Relatively small quantities of milk can provide a significant proportion of daily nutrient requirements for all age groups making it nutrient rich relative to its energy content. In addition to its contribution to nutrient intake, increased milk consumption has also been linked to reducing the risk of numerous health problems such as osteoporosis, cancer, cardiovascular disease, type 2 diabetes and obesity. Milk therefore makes a significant contribution to the human diet through provision of the macro-nutrients, vitamins and minerals.
An analysis shows that young adulthood, 68% of females and 53% of males had calcium intakes lower than the recommended level of 1,000 mg/day. Milk in urban areas is accessible to common consumers in two ways: loose, unprocessed milk and packed, processed milk. Each has its own price regimen. Unprocessed milk passes through the middle persons before it reaches the urban retailer. Dairy companies are also part of the marketing structure. Small local companies have milk supply contracts with ‘dodhees’.
Agriculture is the largest sector of the Pakistani economy, contributing 23 percent to the GDP and involving 42 percent of the total labor force. Livestock is the largest of the various agriculture sub sectors. Milk is the largest commodity from the livestock sector accounting for 51 percent of the total value of the sector. The farm gate value of milk is estimated to be more than Rs. 390 billion. Pakistan is the third largest producer of milk in the world with a total production of 28 billion liter of milk a year, whose value is more than that of the combined value of wheat and cotton, from a total herd size of 27 million.
Milk contains ingredients necessary for the growth and maintenance of human body- proteins, fats, carbohydrates, vitamins and minerals. Milk and milk products form a significant part of the diet in many countries and a substantial part of food expenditure goes on milk and dairy products. In the quest for national food sufficiency, researchers in Pakistan have focused almost exclusively on production related disciplines and have overlooked the important allied areas of quality and yield. Quality it seems has consequently become the most forgotten aspect in almost all stages of food production, processing, distribution and consumption.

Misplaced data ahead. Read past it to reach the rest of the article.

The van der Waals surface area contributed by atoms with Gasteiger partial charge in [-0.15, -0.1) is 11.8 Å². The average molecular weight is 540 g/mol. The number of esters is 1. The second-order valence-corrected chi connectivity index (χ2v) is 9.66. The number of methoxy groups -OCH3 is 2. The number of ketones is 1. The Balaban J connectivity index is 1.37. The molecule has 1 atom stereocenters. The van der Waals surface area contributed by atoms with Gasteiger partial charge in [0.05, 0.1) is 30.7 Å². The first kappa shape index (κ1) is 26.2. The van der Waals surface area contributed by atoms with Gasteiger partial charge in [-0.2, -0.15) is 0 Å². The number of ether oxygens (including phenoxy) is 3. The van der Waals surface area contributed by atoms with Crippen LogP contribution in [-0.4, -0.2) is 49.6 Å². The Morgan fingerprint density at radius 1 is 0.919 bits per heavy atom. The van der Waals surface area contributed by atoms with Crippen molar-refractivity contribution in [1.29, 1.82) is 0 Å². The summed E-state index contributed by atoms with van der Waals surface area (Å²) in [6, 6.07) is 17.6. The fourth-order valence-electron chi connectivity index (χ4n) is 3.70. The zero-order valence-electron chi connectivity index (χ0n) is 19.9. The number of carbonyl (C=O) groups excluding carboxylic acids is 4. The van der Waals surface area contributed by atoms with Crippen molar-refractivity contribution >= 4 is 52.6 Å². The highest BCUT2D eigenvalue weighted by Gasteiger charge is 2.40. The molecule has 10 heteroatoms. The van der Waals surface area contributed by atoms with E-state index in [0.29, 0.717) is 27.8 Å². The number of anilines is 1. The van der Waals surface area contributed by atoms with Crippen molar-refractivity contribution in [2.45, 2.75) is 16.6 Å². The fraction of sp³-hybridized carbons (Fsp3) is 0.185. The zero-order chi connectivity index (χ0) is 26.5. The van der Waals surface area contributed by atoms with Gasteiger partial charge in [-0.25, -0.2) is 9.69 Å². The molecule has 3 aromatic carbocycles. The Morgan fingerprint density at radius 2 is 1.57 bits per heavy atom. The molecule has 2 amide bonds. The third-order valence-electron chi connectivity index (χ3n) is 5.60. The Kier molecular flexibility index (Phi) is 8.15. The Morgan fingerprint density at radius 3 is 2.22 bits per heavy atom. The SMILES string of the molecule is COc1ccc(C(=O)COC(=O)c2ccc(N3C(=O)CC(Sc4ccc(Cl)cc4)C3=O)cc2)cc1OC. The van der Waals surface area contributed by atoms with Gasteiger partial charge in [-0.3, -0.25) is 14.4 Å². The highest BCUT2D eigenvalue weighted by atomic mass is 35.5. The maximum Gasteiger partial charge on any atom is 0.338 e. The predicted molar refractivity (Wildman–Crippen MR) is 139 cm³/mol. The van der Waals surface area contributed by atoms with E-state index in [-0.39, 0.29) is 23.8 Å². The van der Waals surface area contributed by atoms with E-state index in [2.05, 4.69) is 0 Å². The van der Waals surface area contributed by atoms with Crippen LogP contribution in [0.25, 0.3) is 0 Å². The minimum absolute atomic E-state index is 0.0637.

This research attempts to study consumers’ attitude of young adults toward drinking milk and further to devise strategies that how the attitude of consumer could be changed or formed to incite them to drink more milk , research will be followed with theory of reasoned action model (TRA) , defined as to determine consumer beliefs associated with the consumption and drinking of milk and subjective norms (reference group importance ) and motivation to comply evaluation for milk consumption attitude. PROBLEM STATEMENT: To measure the attitude of young adults towards drinking milk.
LITERATURE REVIEW: Theory of Reasoned Action Model: Theories are used to try to understand and predict how and why people change their unhealthy behaviors to healthier ones. The Theory of Reasoned Action (TRA that focuses on a person’s intention to behave a certain way. An intention is a plan or a likelihood that someone will behave in a particular way in specific situations — whether or not they actually do so. For example, a person who is thinking about quitting smoking intends or plans to quit, but may or may not actually follow through on that intent.
To understand behavioral intent, which is seen as the main determinant of behavior, the TRA looks at a person’s (or population’s) attitudes towards that behavior as well as the subjective norms of influential people and groups that could influence those attitudes. According to the TRA, attitudes and norms are the main influences on intention, which, in turn, is the main motivator of behavior. Attitudes: toward a particular behavior are influenced by a combination of two related factors: ? Beliefs about the outcome of the behavior (i. e. , is the outcome likely or unlikely? )
? Evaluation of the potential outcome (is the outcome a good thing or a bad thing? ). TRA important aspect of your attitude is whether or not it is positive, negative, or neutral. For example, if you strongly believe that drinking of milk is good, then one could say that you have a positive attitude toward that behavior. If you strongly believe that the behavior will lead to an undesirable outcome, you are likely to have a negative attitude about it. Subjective norms are influenced by our perceptions of the beliefs of those around us parents, friends, colleagues, partners, etc.
According to the TRA, we have a sense or belief about whether or not these individuals and groups would approve or disapprove of the behavior. But we also have to factor in how motivated we are to comply with their views. This can vary from one situation to another. Subjective norm is defined as an individual’s perception of whether people important to the individual think the behavior should be performed. The contribution of the opinion of any given referent is weighted by the motivation that an individual has to comply with the wishes of that referent.
By focusing on attitudes and norms, TRA provides a framework for identifying and measuring the underlying reasons for a person’s intent to behave a certain way (or not). It is called the Theory of Reasoned Action because of the emphasis on understanding these reasons, not because the beliefs and attitudes themselves are necessarily reasonable or correct. The more we understand about the attitudes and norms that influence intent, the more accurately our interventions can be designed to influence these in a desired direction toward a healthier behavior